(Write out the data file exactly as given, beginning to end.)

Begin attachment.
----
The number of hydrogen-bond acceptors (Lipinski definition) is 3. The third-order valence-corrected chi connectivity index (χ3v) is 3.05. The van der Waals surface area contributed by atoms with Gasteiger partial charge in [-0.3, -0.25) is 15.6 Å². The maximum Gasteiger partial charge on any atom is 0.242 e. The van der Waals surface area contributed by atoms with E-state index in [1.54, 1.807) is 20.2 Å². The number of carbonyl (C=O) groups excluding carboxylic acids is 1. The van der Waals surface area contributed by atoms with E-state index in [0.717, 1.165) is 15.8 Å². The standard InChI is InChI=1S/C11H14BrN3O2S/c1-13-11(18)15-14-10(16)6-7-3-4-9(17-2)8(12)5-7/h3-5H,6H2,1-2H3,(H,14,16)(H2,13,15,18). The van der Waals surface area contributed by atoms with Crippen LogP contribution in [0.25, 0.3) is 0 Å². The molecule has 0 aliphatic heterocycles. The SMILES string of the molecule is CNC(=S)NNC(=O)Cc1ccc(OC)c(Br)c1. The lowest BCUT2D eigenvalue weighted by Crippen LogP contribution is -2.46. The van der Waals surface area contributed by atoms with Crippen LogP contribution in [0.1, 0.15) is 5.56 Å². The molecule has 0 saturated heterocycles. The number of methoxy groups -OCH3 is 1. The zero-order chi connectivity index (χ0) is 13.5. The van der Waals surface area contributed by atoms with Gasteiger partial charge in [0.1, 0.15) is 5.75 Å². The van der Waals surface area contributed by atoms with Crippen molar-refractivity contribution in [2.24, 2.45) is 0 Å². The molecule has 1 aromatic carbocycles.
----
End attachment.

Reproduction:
The number of hydrogen-bond acceptors (Lipinski definition) is 3. The third-order valence-corrected chi connectivity index (χ3v) is 3.05. The van der Waals surface area contributed by atoms with Gasteiger partial charge in [-0.3, -0.25) is 15.6 Å². The maximum Gasteiger partial charge on any atom is 0.242 e. The van der Waals surface area contributed by atoms with E-state index in [1.54, 1.807) is 20.2 Å². The number of carbonyl (C=O) groups excluding carboxylic acids is 1. The van der Waals surface area contributed by atoms with E-state index in [0.717, 1.165) is 15.8 Å². The standard InChI is InChI=1S/C11H14BrN3O2S/c1-13-11(18)15-14-10(16)6-7-3-4-9(17-2)8(12)5-7/h3-5H,6H2,1-2H3,(H,14,16)(H2,13,15,18). The van der Waals surface area contributed by atoms with Crippen LogP contribution in [0.25, 0.3) is 0 Å². The molecule has 0 aliphatic heterocycles. The SMILES string of the molecule is CNC(=S)NNC(=O)Cc1ccc(OC)c(Br)c1. The lowest BCUT2D eigenvalue weighted by Crippen LogP contribution is -2.46. The van der Waals surface area contributed by atoms with Crippen LogP contribution in [0.1, 0.15) is 5.56 Å². The molecule has 0 saturated heterocycles. The number of methoxy groups -OCH3 is 1. The zero-order chi connectivity index (χ0) is 13.5. The van der Waals surface area contributed by atoms with Gasteiger partial charge in [0.1, 0.15) is 5.75 Å². The van der Waals surface area contributed by atoms with Crippen molar-refractivity contribution in [2.24, 2.45) is 0 Å². The molecule has 1 aromatic carbocycles.